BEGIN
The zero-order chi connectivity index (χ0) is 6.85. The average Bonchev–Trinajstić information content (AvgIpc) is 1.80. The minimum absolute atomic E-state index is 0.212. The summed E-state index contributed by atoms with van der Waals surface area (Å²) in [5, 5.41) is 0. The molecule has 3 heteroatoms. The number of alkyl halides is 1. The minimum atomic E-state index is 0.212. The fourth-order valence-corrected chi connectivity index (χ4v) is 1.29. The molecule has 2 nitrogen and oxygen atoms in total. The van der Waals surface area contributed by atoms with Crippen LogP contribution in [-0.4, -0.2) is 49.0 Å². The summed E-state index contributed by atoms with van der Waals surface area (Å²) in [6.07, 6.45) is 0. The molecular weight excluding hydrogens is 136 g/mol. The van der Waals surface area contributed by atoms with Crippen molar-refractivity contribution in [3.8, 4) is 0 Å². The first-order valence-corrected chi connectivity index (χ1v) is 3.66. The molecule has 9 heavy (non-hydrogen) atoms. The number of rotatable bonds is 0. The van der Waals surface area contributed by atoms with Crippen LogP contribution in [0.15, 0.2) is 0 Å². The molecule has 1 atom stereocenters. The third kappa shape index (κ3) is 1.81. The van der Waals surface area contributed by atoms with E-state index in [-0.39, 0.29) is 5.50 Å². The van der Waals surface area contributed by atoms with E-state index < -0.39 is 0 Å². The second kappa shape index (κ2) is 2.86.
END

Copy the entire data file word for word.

The zero-order chi connectivity index (χ0) is 6.85. The average Bonchev–Trinajstić information content (AvgIpc) is 1.80. The minimum absolute atomic E-state index is 0.212. The summed E-state index contributed by atoms with van der Waals surface area (Å²) in [5, 5.41) is 0. The molecule has 3 heteroatoms. The number of alkyl halides is 1. The minimum atomic E-state index is 0.212. The fourth-order valence-corrected chi connectivity index (χ4v) is 1.29. The molecule has 2 nitrogen and oxygen atoms in total. The van der Waals surface area contributed by atoms with Crippen LogP contribution in [-0.4, -0.2) is 49.0 Å². The summed E-state index contributed by atoms with van der Waals surface area (Å²) in [6.07, 6.45) is 0. The molecular weight excluding hydrogens is 136 g/mol. The van der Waals surface area contributed by atoms with Crippen molar-refractivity contribution in [3.8, 4) is 0 Å². The first-order valence-corrected chi connectivity index (χ1v) is 3.66. The molecule has 9 heavy (non-hydrogen) atoms. The number of rotatable bonds is 0. The van der Waals surface area contributed by atoms with Crippen LogP contribution in [0.15, 0.2) is 0 Å². The molecule has 1 atom stereocenters. The third kappa shape index (κ3) is 1.81. The van der Waals surface area contributed by atoms with E-state index in [-0.39, 0.29) is 5.50 Å². The van der Waals surface area contributed by atoms with E-state index < -0.39 is 0 Å². The second kappa shape index (κ2) is 2.86.